Proving this point further, a new beauty and grooming destination for Generation Z and young Millennials is 'Very Good Light'. ‘Refining Male Beauty’, it is a space for guys aged 16-26 to share beauty tips. Founder, David Yi, says it’s “a safe haven and a non-judgemental space for guys to talk about manly things from all spectrums of manhood,”. This feels fresh. It’s a move on from that hard, Men’s Health type language that is all competitive and chest beating. This feels open and inclusive.

Finally, male beauty is here and it feels right.

www.shop-beast.com

www.verygoodlight.com

Friday, 28 October 2016 11:14

Hot List The Creased Track Pant

wes anderson gym kit lacosteIf Wes Anderson did gym kit then this would be the bottom half. Sports is everywhere at the moment and, if like me, you've grown used to the comfort of spending the summer in shorts and tracksuits it feels like an effort and a step backwards to put on anything else, especially regular, non-elasticated trousers. Oh, how things have changed!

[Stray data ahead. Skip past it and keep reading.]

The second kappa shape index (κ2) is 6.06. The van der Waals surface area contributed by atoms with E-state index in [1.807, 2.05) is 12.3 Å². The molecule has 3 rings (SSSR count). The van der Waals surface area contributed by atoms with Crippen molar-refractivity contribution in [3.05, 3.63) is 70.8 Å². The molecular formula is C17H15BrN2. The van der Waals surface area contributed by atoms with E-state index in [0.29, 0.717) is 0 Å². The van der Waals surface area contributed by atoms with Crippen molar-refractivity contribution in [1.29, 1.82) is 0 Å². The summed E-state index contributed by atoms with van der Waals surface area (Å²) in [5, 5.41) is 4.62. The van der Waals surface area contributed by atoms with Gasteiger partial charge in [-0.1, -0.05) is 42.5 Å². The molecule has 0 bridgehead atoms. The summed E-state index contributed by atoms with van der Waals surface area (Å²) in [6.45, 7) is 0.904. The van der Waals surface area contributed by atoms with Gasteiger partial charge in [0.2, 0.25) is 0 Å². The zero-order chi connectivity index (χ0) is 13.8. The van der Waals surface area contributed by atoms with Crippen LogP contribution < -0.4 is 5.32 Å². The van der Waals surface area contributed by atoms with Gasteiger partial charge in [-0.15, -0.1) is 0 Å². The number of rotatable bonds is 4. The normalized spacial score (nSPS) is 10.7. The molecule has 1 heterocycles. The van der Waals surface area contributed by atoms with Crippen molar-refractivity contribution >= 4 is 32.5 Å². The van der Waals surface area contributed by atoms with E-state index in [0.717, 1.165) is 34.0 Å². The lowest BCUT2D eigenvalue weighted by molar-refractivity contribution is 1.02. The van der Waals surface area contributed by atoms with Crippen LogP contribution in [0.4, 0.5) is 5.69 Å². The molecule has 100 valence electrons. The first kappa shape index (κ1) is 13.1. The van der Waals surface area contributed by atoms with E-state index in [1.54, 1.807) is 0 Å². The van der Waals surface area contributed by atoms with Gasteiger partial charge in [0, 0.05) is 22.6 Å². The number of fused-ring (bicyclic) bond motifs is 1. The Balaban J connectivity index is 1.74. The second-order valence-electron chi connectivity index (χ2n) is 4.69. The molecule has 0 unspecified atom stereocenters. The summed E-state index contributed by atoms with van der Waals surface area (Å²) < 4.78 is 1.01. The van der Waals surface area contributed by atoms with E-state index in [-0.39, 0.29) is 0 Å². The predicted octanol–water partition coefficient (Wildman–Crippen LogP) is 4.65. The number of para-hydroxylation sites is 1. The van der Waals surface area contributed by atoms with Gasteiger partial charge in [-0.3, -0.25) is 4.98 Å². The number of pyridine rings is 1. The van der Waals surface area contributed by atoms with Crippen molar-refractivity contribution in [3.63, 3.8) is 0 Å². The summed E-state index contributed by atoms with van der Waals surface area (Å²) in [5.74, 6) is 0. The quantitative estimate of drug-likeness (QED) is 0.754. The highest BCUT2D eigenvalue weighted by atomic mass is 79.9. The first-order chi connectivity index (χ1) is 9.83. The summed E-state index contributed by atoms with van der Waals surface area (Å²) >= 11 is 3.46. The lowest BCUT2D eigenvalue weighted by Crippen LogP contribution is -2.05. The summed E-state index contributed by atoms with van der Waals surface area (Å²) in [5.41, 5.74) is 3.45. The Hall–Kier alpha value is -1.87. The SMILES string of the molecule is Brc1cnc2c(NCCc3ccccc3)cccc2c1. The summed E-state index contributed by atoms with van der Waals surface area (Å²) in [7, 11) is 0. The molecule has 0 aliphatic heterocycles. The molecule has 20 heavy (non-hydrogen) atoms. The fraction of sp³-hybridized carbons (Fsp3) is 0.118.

Left - Lacoste FW15

I’m a big fan of what designer, Felipe Oliveira Baptista, is doing for Lacoste in their mainline catwalk collection, which they show in New York. I couldn’t find a good image from the current collection so I used last year's, but I know they do these smart creased track trousers with bold stripes as I saw them in the windows of their Knightsbridge store, yesterday.

I couldn’t find them available on the internet, but Fila do a mean retro tracksuit bottom with that ever so sharp and important crease in their Heritage collection. Go got ‘em.

Fila smart track suit bottoms chic geekLeft & Below - Fila - Molveno Trackpant - £45Fila Molveno Wes Anderson Tracksuit